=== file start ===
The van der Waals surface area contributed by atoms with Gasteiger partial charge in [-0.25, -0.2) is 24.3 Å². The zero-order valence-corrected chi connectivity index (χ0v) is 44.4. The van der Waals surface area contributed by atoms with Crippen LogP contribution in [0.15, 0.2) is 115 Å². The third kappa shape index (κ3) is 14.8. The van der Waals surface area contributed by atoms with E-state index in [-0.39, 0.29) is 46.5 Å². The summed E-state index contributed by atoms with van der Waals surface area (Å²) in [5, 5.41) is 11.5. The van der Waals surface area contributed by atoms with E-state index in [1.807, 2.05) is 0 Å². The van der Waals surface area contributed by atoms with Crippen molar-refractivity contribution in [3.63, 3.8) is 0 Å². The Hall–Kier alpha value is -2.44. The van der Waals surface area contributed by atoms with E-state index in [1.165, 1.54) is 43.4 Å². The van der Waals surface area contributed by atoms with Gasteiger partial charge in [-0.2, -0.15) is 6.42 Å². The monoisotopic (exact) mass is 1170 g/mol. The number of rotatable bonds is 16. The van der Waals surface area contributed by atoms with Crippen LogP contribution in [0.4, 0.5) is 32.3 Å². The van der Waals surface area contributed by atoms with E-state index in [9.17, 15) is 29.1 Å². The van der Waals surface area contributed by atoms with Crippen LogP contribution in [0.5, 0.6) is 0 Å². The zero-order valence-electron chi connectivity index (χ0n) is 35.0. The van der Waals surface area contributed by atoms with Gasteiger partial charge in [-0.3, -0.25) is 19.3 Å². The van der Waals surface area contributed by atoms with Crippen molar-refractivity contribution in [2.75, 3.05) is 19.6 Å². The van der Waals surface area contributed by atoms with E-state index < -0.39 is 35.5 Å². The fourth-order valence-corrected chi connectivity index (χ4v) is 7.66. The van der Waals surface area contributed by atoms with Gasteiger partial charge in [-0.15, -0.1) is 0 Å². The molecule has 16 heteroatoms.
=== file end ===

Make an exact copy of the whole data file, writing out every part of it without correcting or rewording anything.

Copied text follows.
The van der Waals surface area contributed by atoms with Gasteiger partial charge in [-0.25, -0.2) is 24.3 Å². The zero-order valence-corrected chi connectivity index (χ0v) is 44.4. The van der Waals surface area contributed by atoms with Crippen LogP contribution in [0.15, 0.2) is 115 Å². The third kappa shape index (κ3) is 14.8. The van der Waals surface area contributed by atoms with E-state index in [-0.39, 0.29) is 46.5 Å². The summed E-state index contributed by atoms with van der Waals surface area (Å²) in [5, 5.41) is 11.5. The van der Waals surface area contributed by atoms with E-state index in [1.807, 2.05) is 0 Å². The van der Waals surface area contributed by atoms with Crippen molar-refractivity contribution in [3.63, 3.8) is 0 Å². The Hall–Kier alpha value is -2.44. The van der Waals surface area contributed by atoms with E-state index in [1.165, 1.54) is 43.4 Å². The van der Waals surface area contributed by atoms with Gasteiger partial charge in [-0.2, -0.15) is 6.42 Å². The monoisotopic (exact) mass is 1170 g/mol. The number of rotatable bonds is 16. The van der Waals surface area contributed by atoms with Crippen LogP contribution in [0.4, 0.5) is 32.3 Å². The van der Waals surface area contributed by atoms with E-state index in [9.17, 15) is 29.1 Å². The van der Waals surface area contributed by atoms with Crippen LogP contribution in [0.5, 0.6) is 0 Å². The zero-order valence-electron chi connectivity index (χ0n) is 35.0. The van der Waals surface area contributed by atoms with Gasteiger partial charge in [-0.3, -0.25) is 19.3 Å². The van der Waals surface area contributed by atoms with Crippen molar-refractivity contribution in [2.75, 3.05) is 19.6 Å². The van der Waals surface area contributed by atoms with E-state index < -0.39 is 35.5 Å². The fourth-order valence-corrected chi connectivity index (χ4v) is 7.66. The van der Waals surface area contributed by atoms with Gasteiger partial charge in [-0.15, -0.1) is 0 Å². The molecule has 16 heteroatoms.